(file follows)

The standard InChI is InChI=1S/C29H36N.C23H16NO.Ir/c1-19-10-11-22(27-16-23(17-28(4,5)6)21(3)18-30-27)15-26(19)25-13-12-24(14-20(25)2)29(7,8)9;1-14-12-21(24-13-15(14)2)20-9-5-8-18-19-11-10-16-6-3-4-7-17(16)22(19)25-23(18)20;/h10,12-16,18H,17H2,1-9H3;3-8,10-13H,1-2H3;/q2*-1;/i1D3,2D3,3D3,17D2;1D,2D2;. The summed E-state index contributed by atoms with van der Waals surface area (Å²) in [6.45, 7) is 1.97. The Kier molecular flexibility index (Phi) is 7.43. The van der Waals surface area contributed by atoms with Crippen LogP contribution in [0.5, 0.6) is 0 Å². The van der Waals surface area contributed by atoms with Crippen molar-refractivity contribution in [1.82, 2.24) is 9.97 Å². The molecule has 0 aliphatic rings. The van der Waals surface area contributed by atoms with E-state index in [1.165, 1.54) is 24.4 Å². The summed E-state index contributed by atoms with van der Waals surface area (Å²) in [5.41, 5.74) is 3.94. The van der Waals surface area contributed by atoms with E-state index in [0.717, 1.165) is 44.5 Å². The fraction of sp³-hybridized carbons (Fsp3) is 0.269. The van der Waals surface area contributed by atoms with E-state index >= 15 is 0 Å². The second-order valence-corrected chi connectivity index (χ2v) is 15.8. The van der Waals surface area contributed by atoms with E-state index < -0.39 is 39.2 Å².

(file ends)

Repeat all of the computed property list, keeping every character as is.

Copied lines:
The standard InChI is InChI=1S/C29H36N.C23H16NO.Ir/c1-19-10-11-22(27-16-23(17-28(4,5)6)21(3)18-30-27)15-26(19)25-13-12-24(14-20(25)2)29(7,8)9;1-14-12-21(24-13-15(14)2)20-9-5-8-18-19-11-10-16-6-3-4-7-17(16)22(19)25-23(18)20;/h10,12-16,18H,17H2,1-9H3;3-8,10-13H,1-2H3;/q2*-1;/i1D3,2D3,3D3,17D2;1D,2D2;. The summed E-state index contributed by atoms with van der Waals surface area (Å²) in [6.45, 7) is 1.97. The Kier molecular flexibility index (Phi) is 7.43. The van der Waals surface area contributed by atoms with Crippen LogP contribution in [0.5, 0.6) is 0 Å². The van der Waals surface area contributed by atoms with Crippen molar-refractivity contribution in [1.82, 2.24) is 9.97 Å². The molecule has 0 aliphatic rings. The van der Waals surface area contributed by atoms with E-state index in [1.165, 1.54) is 24.4 Å². The summed E-state index contributed by atoms with van der Waals surface area (Å²) in [5.41, 5.74) is 3.94. The van der Waals surface area contributed by atoms with E-state index in [0.717, 1.165) is 44.5 Å². The fraction of sp³-hybridized carbons (Fsp3) is 0.269. The van der Waals surface area contributed by atoms with E-state index >= 15 is 0 Å². The second-order valence-corrected chi connectivity index (χ2v) is 15.8. The van der Waals surface area contributed by atoms with E-state index < -0.39 is 39.2 Å².